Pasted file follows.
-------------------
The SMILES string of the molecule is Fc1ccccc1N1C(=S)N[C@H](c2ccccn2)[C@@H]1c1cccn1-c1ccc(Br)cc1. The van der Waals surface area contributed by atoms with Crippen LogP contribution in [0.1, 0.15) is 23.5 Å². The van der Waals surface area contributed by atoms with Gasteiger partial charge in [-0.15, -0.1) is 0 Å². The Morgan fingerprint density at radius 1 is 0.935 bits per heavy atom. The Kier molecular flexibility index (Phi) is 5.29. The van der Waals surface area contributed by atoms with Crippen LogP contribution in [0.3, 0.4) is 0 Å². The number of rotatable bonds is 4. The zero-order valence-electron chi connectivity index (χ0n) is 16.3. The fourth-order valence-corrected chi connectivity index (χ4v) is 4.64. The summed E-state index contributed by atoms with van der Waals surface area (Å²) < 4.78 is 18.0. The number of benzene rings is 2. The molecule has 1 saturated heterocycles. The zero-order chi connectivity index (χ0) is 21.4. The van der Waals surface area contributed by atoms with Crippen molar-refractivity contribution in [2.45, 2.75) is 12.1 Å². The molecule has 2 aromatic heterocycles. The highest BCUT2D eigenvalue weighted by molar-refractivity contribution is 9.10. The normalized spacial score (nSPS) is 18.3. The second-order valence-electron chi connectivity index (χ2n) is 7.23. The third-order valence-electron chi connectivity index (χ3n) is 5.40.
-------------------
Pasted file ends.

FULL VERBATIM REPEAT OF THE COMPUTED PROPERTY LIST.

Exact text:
The SMILES string of the molecule is Fc1ccccc1N1C(=S)N[C@H](c2ccccn2)[C@@H]1c1cccn1-c1ccc(Br)cc1. The van der Waals surface area contributed by atoms with Crippen LogP contribution in [0.1, 0.15) is 23.5 Å². The van der Waals surface area contributed by atoms with Gasteiger partial charge in [-0.15, -0.1) is 0 Å². The Morgan fingerprint density at radius 1 is 0.935 bits per heavy atom. The Kier molecular flexibility index (Phi) is 5.29. The van der Waals surface area contributed by atoms with Crippen LogP contribution in [0.3, 0.4) is 0 Å². The number of rotatable bonds is 4. The zero-order valence-electron chi connectivity index (χ0n) is 16.3. The fourth-order valence-corrected chi connectivity index (χ4v) is 4.64. The summed E-state index contributed by atoms with van der Waals surface area (Å²) < 4.78 is 18.0. The number of benzene rings is 2. The molecule has 1 saturated heterocycles. The zero-order chi connectivity index (χ0) is 21.4. The van der Waals surface area contributed by atoms with Crippen molar-refractivity contribution in [2.45, 2.75) is 12.1 Å². The molecule has 2 aromatic heterocycles. The highest BCUT2D eigenvalue weighted by molar-refractivity contribution is 9.10. The normalized spacial score (nSPS) is 18.3. The second-order valence-electron chi connectivity index (χ2n) is 7.23. The third-order valence-electron chi connectivity index (χ3n) is 5.40.